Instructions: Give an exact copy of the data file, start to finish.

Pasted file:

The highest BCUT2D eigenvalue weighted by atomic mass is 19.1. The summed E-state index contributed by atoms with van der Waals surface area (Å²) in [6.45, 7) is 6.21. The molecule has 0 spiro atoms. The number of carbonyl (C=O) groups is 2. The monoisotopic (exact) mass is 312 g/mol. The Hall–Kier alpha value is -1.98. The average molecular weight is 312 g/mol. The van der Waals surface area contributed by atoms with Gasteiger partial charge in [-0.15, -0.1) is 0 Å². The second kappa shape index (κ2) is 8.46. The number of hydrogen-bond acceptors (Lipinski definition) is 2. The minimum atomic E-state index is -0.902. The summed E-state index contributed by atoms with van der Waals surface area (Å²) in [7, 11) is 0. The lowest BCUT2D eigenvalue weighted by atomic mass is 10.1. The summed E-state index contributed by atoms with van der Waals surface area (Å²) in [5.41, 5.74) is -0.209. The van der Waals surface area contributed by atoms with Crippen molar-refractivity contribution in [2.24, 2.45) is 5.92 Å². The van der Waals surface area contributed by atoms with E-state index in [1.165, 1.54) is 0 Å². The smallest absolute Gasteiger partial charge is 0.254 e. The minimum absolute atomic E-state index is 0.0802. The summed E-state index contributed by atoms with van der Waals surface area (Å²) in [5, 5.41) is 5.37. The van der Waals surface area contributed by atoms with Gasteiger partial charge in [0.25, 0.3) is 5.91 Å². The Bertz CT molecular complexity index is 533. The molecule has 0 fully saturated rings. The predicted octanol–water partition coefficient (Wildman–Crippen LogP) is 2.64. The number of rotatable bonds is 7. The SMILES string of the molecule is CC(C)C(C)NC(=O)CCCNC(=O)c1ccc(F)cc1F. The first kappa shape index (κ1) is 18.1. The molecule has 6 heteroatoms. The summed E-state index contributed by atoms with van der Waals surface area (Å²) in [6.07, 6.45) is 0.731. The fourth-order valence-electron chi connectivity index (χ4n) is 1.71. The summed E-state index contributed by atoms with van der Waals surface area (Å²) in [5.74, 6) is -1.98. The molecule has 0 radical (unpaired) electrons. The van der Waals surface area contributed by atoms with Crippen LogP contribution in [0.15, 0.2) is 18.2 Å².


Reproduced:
The highest BCUT2D eigenvalue weighted by atomic mass is 19.1. The summed E-state index contributed by atoms with van der Waals surface area (Å²) in [6.45, 7) is 6.21. The molecule has 0 spiro atoms. The number of carbonyl (C=O) groups is 2. The monoisotopic (exact) mass is 312 g/mol. The Hall–Kier alpha value is -1.98. The average molecular weight is 312 g/mol. The van der Waals surface area contributed by atoms with Gasteiger partial charge in [-0.15, -0.1) is 0 Å². The second kappa shape index (κ2) is 8.46. The number of hydrogen-bond acceptors (Lipinski definition) is 2. The minimum atomic E-state index is -0.902. The summed E-state index contributed by atoms with van der Waals surface area (Å²) in [7, 11) is 0. The lowest BCUT2D eigenvalue weighted by atomic mass is 10.1. The summed E-state index contributed by atoms with van der Waals surface area (Å²) in [5.41, 5.74) is -0.209. The van der Waals surface area contributed by atoms with Crippen molar-refractivity contribution in [2.24, 2.45) is 5.92 Å². The van der Waals surface area contributed by atoms with E-state index in [1.165, 1.54) is 0 Å². The smallest absolute Gasteiger partial charge is 0.254 e. The minimum absolute atomic E-state index is 0.0802. The summed E-state index contributed by atoms with van der Waals surface area (Å²) in [5, 5.41) is 5.37. The van der Waals surface area contributed by atoms with Gasteiger partial charge in [0.25, 0.3) is 5.91 Å². The Bertz CT molecular complexity index is 533. The molecule has 0 fully saturated rings. The predicted octanol–water partition coefficient (Wildman–Crippen LogP) is 2.64. The number of rotatable bonds is 7. The SMILES string of the molecule is CC(C)C(C)NC(=O)CCCNC(=O)c1ccc(F)cc1F. The first kappa shape index (κ1) is 18.1. The molecule has 6 heteroatoms. The summed E-state index contributed by atoms with van der Waals surface area (Å²) in [6.07, 6.45) is 0.731. The fourth-order valence-electron chi connectivity index (χ4n) is 1.71. The summed E-state index contributed by atoms with van der Waals surface area (Å²) in [5.74, 6) is -1.98. The molecule has 0 radical (unpaired) electrons. The van der Waals surface area contributed by atoms with Crippen LogP contribution in [0.15, 0.2) is 18.2 Å².